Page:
THE mother of a 19-year-old Scottish soldier killed in the Iraq War has rejected a statement by Sir John Chilcot explaining the reasons for the delay of his report into the conflict – and warned that relatives of the dead will go to the courts to force its publication.
Rose Gentle, whose son Gordon died in a bomb attack in 2004, was one of a number of relatives of service personnel killed in the Iraq War who made it clear their patience had run out over the failure to publish the report.
It came as Sir John issued a statement again defying calls for the report to be published, insisting that the process needed to be completed.
The inquiry chairman said he understood the “anguish” of families who lost loved ones in the war, which began in 2003, but argued that the inquiry was “unprecedented” in its scope.
But Ms Gentle responded: “Chilcot says he understands the anguish of the families, but he’s not the one going to bed and having nightmares, dreaming about it every night.
“It’s gone on too long. The families have handed in a letter and our lawyers are seeing what they can do now.”
Sir John also defended the controversial “Maxwellisation” process, whereby the inquiry seeks responses from everyone facing criticism before its conclusions are published.
The statement came amid renewed pressure to explain why the report has yet to emerge, six years after it was first commissioned by former prime minister Gordon Brown.
It has been reported that the inquiry will severely criticise a wide range of former ministers and civil servants, not just former prime minister Tony Blair and his close advisers.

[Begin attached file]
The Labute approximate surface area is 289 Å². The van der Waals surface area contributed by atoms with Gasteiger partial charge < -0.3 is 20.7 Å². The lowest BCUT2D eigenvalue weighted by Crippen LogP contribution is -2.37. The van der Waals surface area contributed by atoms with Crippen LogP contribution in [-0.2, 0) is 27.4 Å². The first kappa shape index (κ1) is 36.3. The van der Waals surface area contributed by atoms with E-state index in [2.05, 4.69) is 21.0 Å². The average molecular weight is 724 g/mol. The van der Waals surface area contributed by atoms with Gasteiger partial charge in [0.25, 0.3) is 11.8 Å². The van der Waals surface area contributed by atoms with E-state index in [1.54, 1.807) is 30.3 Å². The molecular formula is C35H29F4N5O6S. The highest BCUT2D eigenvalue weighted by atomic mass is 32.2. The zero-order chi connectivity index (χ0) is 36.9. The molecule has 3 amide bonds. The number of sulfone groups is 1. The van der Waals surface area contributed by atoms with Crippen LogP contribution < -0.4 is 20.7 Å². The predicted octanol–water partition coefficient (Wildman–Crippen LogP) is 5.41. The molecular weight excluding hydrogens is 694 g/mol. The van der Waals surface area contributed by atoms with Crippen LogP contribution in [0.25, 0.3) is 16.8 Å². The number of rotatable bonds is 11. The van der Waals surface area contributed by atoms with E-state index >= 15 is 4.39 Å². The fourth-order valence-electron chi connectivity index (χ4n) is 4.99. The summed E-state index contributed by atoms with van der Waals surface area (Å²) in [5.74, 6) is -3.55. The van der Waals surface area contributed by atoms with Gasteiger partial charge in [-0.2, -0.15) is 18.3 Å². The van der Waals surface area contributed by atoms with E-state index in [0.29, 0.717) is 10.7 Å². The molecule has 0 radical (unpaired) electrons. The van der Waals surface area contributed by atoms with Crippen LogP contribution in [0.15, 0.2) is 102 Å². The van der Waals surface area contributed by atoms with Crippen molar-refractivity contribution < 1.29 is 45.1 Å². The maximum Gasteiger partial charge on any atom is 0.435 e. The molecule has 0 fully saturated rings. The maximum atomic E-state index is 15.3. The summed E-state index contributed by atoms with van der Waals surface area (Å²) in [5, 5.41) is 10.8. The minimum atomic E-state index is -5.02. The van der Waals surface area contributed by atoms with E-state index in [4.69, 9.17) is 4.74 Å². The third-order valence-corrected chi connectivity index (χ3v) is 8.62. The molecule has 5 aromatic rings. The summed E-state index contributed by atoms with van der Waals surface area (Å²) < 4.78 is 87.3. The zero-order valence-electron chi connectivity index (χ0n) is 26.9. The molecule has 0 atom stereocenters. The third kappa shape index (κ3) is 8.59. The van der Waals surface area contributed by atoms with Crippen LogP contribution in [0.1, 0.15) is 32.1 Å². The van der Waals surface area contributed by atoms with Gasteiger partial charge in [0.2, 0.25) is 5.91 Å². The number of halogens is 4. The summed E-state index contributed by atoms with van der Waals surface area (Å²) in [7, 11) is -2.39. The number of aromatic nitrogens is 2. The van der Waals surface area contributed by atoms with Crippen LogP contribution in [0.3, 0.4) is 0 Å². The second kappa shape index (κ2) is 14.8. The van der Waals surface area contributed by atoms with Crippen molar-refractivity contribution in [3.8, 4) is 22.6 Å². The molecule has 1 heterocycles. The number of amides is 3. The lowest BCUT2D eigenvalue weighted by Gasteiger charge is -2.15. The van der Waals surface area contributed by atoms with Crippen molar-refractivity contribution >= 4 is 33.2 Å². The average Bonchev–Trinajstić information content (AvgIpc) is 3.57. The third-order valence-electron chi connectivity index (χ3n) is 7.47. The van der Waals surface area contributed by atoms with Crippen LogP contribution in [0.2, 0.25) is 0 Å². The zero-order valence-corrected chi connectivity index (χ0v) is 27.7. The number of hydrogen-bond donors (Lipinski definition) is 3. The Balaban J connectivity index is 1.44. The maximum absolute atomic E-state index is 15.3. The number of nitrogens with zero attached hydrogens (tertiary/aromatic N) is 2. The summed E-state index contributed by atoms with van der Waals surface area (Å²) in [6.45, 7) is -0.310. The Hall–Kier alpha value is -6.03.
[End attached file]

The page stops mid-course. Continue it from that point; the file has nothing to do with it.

In his statement, Sir John said: “It is critically important that the report should be fair to all who participated in the conflict and to those who bore the responsibility of taking decisions.
“In its scope and length, this is an inquiry mandate for which there is no precedent.
“Given the scale of the task of assembling a reliable account of a nine-year period and drawing conclusions on a wide range of issues, it became apparent as the work proceeded that the report would have to be very long and would take a considerable time to produce.”
Reg Keys, whose son Lance Corporal Tom Keys was killed in Iraq in 2003, said: “He [Sir John] has had adequate funding, that delay is borderline unlawful, so we will seek a judicial review to see if the courts can press Sir John under the legal channels for a timeframe to complete before the end of this year.”
Clare Short, Labour’s international development secretary at the time of the war, said she did not believe the report was being held up by Maxwellisation and claimed Sir John was having to redraft the report as the current version is “very poor”.
SNP defence spokesman Brendan O’Hara MP said: “The inquiry has been plagued by continuous delays and enough is enough – the report needs to be published immediately.”